• His deep sense of compassion and inclusiveness permeated his outlook on humanity — this included his opponents as well.
  • Through his fight against evils of aparthied, discrimination, slavery and colonialism, he sharpened his weapons which were to ultimately liberate not just India but also inspire many other countries to gain independence from colonial rulers.
  • The tools he employed to fight oppression and injustice were truth, non-violence and satyagraha.

Conclusion

Humanity, compassion,and non-violence are the virtues which will keep the Gandhi alive forever. He is the practical example of India’s world view i.e. vasudhaiva kutumbakam.


NATIONAL/INTERNATIONAL

TOPIC: General studies 1 and 2

  • History of the world, national movement
  • International events affecting India and its interests
The forgotten million: WWI and its impacts on India

Introduction

  • One hundred years after the end of World War I, the immense sacrifice and contributions of well over a million soldiers of undivided India are being incrementally recognised and memorialised the world over.
  • In France, the centenary celebrations of Armistice Day on November 11 will include the unveiling of the second overseas national war memorial for Indian soldiers.
  • The first such memorial abroad, formalised in 2002, is the Menin Gate in Ypres, Belgium, which is a recognition that more than 130,000 Indian soldiers fought in WWI in Belgium.

Significance

  • These ceremonial pomp of officialdom is perhaps the most touching symbol of how much ordinary Indian men, mostly-illiterate, enlisting in the colonial government’s Army gave of their lives.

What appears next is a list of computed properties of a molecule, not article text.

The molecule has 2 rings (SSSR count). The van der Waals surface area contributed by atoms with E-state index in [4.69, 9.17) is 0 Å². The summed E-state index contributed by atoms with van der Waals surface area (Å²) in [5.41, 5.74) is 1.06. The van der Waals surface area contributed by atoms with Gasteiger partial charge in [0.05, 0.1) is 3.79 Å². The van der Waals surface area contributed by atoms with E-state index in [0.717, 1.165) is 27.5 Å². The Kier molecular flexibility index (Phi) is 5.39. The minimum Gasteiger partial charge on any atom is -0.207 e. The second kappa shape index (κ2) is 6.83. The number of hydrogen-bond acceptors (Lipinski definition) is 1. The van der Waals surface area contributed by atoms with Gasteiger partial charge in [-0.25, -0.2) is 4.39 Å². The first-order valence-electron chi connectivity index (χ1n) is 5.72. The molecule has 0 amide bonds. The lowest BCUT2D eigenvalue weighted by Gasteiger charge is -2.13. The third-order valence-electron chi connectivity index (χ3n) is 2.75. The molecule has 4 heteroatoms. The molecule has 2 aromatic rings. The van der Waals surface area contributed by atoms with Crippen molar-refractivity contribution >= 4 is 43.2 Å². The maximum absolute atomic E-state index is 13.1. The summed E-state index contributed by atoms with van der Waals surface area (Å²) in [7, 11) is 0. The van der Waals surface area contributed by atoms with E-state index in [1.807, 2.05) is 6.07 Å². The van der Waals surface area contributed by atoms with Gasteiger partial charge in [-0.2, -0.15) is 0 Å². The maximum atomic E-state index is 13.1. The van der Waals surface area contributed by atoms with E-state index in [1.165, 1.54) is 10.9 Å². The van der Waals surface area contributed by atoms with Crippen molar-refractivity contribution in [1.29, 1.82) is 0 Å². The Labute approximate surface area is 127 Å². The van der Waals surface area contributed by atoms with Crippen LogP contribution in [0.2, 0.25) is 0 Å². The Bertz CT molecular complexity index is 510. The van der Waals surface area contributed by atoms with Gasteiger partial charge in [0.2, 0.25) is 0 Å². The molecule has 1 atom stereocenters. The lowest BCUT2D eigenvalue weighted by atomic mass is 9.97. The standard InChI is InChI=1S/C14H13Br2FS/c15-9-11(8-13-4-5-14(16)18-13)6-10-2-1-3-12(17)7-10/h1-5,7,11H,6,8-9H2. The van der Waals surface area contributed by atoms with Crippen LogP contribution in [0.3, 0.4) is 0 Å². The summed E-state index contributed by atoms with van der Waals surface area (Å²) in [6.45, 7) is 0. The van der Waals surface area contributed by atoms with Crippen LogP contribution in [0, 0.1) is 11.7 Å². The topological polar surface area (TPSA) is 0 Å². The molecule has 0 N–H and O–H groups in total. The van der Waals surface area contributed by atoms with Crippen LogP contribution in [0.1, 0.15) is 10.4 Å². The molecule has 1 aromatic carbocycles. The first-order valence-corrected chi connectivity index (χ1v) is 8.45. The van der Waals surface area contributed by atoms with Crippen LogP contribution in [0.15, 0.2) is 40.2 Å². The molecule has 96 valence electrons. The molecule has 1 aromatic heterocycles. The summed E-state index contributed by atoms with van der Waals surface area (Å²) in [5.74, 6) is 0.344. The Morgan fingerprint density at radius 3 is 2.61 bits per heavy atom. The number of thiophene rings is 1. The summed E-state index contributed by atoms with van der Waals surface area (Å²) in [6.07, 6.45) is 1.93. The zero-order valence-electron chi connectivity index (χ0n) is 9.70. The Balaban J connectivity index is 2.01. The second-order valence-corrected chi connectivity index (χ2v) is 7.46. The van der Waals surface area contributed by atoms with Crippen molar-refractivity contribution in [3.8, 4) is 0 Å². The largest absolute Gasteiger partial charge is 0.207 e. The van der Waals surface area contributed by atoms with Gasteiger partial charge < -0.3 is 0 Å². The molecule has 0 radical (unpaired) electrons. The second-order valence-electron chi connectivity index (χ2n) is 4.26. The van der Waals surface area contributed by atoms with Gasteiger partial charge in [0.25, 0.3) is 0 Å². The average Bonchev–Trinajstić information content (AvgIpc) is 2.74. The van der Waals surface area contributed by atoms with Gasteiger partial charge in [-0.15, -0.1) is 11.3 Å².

• The British Library in London has received 1,000 pages of war-veteran interview transcripts recorded, which include details of the inhumane treatment, including floggings, denial of home leave, and brazenly racial-discriminatory treatment that 1.5 million men from northern India faced regularly within the allied forces army.

Impact of World War I on India

  • The Indian leaders supported British war efforts during World War I. This was because, although the swadeshi movement was underway, the freedom movement was in a beginning stage.
  • This was reciprocated by British Government through its August Declaration which stated that it is in favour of responsible government in India and called for increased association of Indians in every branch of administration.
  • On the other hand, Revolutionaries utilized WWI to oppose British India. In response, the British India passed Defence of India Act,1915 to curb these revolutionary activities.
  • In order to finance its war expenditure, the British imposed higher taxes leading to economic exploitation.
  • With the enormous death toll by the end of WWI, the painful lessons were absorbed and the pressure for enlistment of Indians in the World War II effort produced an entirely different outcome — the Quit India movement and the escalation of the freedom movement.
  • WWI also influenced the collective psyche of the government of independent India, starting with the tenets of non-alignment that came to embody a core mantra of the country’s foreign policy ethos.

Conclusion

  • India’s freedom struggle and the events happened during it, continues to shape the policies and strategies of India on global platform.
  • While India remains wary of ‘treaty alliances’ and steers clear of combat involvement in third-party conflicts, it is the third-largest contributor of military and police personnel to UN peacekeeping missions.

HAPPY PREPARATION!!!